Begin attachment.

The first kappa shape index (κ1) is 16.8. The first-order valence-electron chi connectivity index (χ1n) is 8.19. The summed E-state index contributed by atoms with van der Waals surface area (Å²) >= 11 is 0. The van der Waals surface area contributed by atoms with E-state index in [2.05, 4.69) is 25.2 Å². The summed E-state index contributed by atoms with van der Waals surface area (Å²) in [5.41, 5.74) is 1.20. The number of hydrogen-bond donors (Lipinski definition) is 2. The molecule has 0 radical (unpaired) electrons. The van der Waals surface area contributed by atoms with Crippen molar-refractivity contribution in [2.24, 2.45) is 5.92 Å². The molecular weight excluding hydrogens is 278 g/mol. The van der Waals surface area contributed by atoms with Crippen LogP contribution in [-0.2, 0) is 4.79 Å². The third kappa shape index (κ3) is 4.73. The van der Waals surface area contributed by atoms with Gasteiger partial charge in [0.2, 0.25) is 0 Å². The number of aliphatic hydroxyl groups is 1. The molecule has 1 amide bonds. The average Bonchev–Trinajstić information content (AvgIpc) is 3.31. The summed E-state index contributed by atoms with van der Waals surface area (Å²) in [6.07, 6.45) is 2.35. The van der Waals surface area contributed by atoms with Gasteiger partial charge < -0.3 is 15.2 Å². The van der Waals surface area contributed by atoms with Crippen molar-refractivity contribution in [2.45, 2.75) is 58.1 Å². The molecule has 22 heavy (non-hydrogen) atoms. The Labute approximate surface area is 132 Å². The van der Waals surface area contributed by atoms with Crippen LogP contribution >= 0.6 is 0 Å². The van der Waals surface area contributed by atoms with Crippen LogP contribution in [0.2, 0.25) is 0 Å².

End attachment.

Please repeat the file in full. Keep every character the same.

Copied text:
The first kappa shape index (κ1) is 16.8. The first-order valence-electron chi connectivity index (χ1n) is 8.19. The summed E-state index contributed by atoms with van der Waals surface area (Å²) >= 11 is 0. The van der Waals surface area contributed by atoms with E-state index in [2.05, 4.69) is 25.2 Å². The summed E-state index contributed by atoms with van der Waals surface area (Å²) in [5.41, 5.74) is 1.20. The number of hydrogen-bond donors (Lipinski definition) is 2. The molecule has 0 radical (unpaired) electrons. The van der Waals surface area contributed by atoms with Crippen molar-refractivity contribution in [2.24, 2.45) is 5.92 Å². The molecular weight excluding hydrogens is 278 g/mol. The van der Waals surface area contributed by atoms with Crippen LogP contribution in [-0.2, 0) is 4.79 Å². The third kappa shape index (κ3) is 4.73. The van der Waals surface area contributed by atoms with Gasteiger partial charge in [0.2, 0.25) is 0 Å². The number of aliphatic hydroxyl groups is 1. The molecule has 1 amide bonds. The average Bonchev–Trinajstić information content (AvgIpc) is 3.31. The summed E-state index contributed by atoms with van der Waals surface area (Å²) in [6.07, 6.45) is 2.35. The van der Waals surface area contributed by atoms with Gasteiger partial charge < -0.3 is 15.2 Å². The van der Waals surface area contributed by atoms with Crippen molar-refractivity contribution in [2.45, 2.75) is 58.1 Å². The molecule has 22 heavy (non-hydrogen) atoms. The Labute approximate surface area is 132 Å². The van der Waals surface area contributed by atoms with Crippen LogP contribution >= 0.6 is 0 Å². The van der Waals surface area contributed by atoms with Crippen LogP contribution in [0.2, 0.25) is 0 Å².